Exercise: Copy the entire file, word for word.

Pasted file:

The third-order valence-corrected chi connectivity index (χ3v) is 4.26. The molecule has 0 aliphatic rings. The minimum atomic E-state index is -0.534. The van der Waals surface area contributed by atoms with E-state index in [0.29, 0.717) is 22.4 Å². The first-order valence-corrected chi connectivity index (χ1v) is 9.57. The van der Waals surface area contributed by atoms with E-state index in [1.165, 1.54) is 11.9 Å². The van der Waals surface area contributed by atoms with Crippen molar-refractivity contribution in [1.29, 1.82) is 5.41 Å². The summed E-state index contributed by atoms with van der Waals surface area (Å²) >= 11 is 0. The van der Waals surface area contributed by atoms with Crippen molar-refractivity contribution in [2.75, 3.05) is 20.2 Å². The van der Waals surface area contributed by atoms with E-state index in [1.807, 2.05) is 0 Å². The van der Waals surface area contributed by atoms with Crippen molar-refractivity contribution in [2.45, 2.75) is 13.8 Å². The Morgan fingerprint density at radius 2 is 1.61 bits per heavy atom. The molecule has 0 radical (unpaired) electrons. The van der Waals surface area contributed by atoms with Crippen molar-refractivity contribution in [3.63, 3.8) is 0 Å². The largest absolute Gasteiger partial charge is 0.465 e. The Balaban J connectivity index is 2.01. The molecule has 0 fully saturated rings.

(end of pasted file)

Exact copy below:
The third-order valence-corrected chi connectivity index (χ3v) is 4.26. The molecule has 0 aliphatic rings. The minimum atomic E-state index is -0.534. The van der Waals surface area contributed by atoms with E-state index in [0.29, 0.717) is 22.4 Å². The first-order valence-corrected chi connectivity index (χ1v) is 9.57. The van der Waals surface area contributed by atoms with E-state index in [1.165, 1.54) is 11.9 Å². The van der Waals surface area contributed by atoms with Crippen molar-refractivity contribution in [1.29, 1.82) is 5.41 Å². The summed E-state index contributed by atoms with van der Waals surface area (Å²) >= 11 is 0. The van der Waals surface area contributed by atoms with Crippen molar-refractivity contribution in [2.75, 3.05) is 20.2 Å². The van der Waals surface area contributed by atoms with E-state index in [1.807, 2.05) is 0 Å². The van der Waals surface area contributed by atoms with Crippen molar-refractivity contribution in [2.45, 2.75) is 13.8 Å². The Morgan fingerprint density at radius 2 is 1.61 bits per heavy atom. The molecule has 0 radical (unpaired) electrons. The van der Waals surface area contributed by atoms with Crippen molar-refractivity contribution in [3.63, 3.8) is 0 Å². The largest absolute Gasteiger partial charge is 0.465 e. The Balaban J connectivity index is 2.01. The molecule has 0 fully saturated rings.